India’s trade deficit with China was about $57 billion in 2019. New Delhi may not be able to put transactions with Beijing on hold Forever.
The Narendra Modi Government’s move to revise India’s Policy regarding Foreign Direct Investment comes close on the heels of Congress leader Rahul Gandhi’s appeal to protect Indian Companies from Opportunistic takeovers during the current economic crisis brought upon by the coronavirus pandemic.
By taking control of the ‘approval’ part, instead of allowing investments automatically from countries like China whose economic model seems to have collapsed, New Delhi has opened a window of opportunity to trade with Beijing on new terms and from a position of strength.
It would augur well for India’s democracy if the Bharatiya Janata Party and the Congress converge on economic, security and strategic issues, especially at a time when the coronavirus pandemic, whose geographic origin lies in China’s Wuhan, has impaired economies, quarantined people and locked down countries, raising question marks over the future.
Chinese Economic Model
At the 2013 ASEAN summit in Indonesia, President Xi Jinping unveiled China’s grand plans for the 21st century that would include massive investments in port development from East Africa to Indonesia all along the Indian Ocean to the Pacific, to increase maritime trade.
More than 60 Countries, accommodating a staggering two-thirds of the world population, lined up to sign contracts with Beijing to become part of Xi Jinping’s signature Belt and Road Initiative (BRI).
In the next five years, China disbursed more than $200 billion and signed hundreds of contracts with trade under BRI reaching $1.34 trillion in 2019. Chinese economists called it the ‘Made in China 2025’ economic strategy that would finally seek to challenge the present international norms, institutional framework and redraw the geopolitical and economic map of the world. President Xi Jinping never made a secret of China’s grand strategy to emerge as the superpower of the world displacing the United States from its numero uno position.
Then came the coronavirus, which has now spread to more than 200 Countries, including all those 60 odd nations that had lined up in Beijing to be part of the BRI Projects.
Crisis Brings Opportunities
The trade and geopolitical architecture of the world is all set to undergo a massive change, if not a metamorphosis. The authoritarian regime in Beijing has had much greater advantage in doing brisk global trade than the democratic rule-based New Delhi could comprehend.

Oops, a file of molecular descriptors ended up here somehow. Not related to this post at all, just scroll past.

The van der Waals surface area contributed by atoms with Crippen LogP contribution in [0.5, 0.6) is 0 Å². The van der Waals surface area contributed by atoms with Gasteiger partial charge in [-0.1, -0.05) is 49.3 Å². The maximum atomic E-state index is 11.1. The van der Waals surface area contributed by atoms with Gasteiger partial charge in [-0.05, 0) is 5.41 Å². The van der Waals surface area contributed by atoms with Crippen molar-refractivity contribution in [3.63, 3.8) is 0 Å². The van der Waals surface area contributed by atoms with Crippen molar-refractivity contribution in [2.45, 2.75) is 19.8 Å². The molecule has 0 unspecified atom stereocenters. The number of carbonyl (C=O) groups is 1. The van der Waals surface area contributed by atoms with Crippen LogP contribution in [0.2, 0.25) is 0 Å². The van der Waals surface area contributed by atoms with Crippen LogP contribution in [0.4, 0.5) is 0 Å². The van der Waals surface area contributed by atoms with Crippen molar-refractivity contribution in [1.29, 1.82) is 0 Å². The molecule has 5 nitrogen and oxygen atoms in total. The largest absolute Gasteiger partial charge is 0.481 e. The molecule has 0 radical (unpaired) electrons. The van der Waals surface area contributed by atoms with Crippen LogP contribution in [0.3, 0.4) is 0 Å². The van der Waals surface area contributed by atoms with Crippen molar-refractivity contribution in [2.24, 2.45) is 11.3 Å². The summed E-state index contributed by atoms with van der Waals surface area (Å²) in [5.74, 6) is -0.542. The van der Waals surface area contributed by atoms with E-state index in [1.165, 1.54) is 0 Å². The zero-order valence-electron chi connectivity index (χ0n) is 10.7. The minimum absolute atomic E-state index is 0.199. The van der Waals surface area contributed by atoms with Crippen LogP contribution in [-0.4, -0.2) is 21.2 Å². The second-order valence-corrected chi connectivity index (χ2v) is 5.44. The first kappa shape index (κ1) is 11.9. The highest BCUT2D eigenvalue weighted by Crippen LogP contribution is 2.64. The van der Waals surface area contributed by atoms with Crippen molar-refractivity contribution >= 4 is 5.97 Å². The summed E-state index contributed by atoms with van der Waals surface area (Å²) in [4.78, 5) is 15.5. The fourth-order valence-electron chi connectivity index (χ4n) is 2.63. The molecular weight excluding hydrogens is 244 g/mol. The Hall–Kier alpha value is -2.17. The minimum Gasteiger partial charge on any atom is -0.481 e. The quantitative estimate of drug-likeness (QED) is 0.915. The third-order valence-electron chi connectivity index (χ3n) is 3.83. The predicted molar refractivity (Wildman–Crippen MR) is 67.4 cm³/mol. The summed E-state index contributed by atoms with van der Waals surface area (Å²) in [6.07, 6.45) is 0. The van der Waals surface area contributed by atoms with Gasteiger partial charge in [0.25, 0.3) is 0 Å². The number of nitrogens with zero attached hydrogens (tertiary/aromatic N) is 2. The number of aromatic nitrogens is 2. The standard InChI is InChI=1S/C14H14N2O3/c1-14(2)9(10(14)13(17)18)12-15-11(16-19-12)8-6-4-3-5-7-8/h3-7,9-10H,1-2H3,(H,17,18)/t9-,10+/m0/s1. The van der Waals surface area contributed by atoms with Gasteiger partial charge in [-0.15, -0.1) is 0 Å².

Yet, China is one of the biggest trading partners of India. With the trade figures of $92.68 billion with a deficit of $56.77 billion in favour of China in 2019, New Delhi may not be able to put trade with Beijing on hold forever. Sooner or later, India will have to resume trade with China.
From 4 per cent output in global trade share in 2003, China upgraded its manufacturing facilities to increase its global output share to 16 per cent by 2019. But the decline in the global trade caused by the coronavirus pandemic will be much faster than estimated and far more severe than the SARS impact in 2003.
According to the estimates of the United Nations Conference on Trade and Development (UNCTAD), the manufacturing slowdown in China could lead to a $50 billion decline in exports across global value chains.
India can fill the gap in Chinese manufacturing facilities and fulfil the pending contracts, thereby bridging the gap in the supply chain mechanism without antagonising Beijing.
Many African nations that had signed the “killer loan” contracts and blindly walked into the debt traps are going back on these contracts. Tanzanian President John Magufuli recently cancelled the $10 billion loan agreement signed by his predecessor Jakaya Kikwete with Chinese investors to construct a port at Mbegani creek in Bagamoyo, north of Dar es Salaam, for 99 years of uninterrupted lease.
It is no coincidence that president of Sierra Leone Julius Maada Bio, who went into quarantine as one of his bodyguards tested positive for Covid-19, had cancelled the $318 million Mamamah airport construction agreement with China. Zambia, yet another emerging African economy, was on the verge of losing its flagship electricity company Zesco to China after defaulting on loan repayment.
The country’s opposition protested that the Zambia National Broadcasting Corporation (ZNBC) was already being run by the Chinese, an allegation strongly refuted by the government. The Kenyan government cancelled the $2 billion 3U-981 MV Lamu coal-based power plant agreement to be built by China with a 25-year power purchase agreement.
Many of these BRI projects can become part of the Asia Africa Growth Corridor (AAGC), where the Indian government offers lucrative line of credit and also encourages the country’s robust private sector to undertake these projects.
A long-term trade arrangement will have to be worked out with all stakeholders based on a tripartite arrangement. Needless to say, this will require great political will power, diplomatic acumen and strong economic fundamentals at home. It would be foolish and naïve to make a five-year economic plan today. But a five-year economic revival plan is urgently needed in this moment of crisis.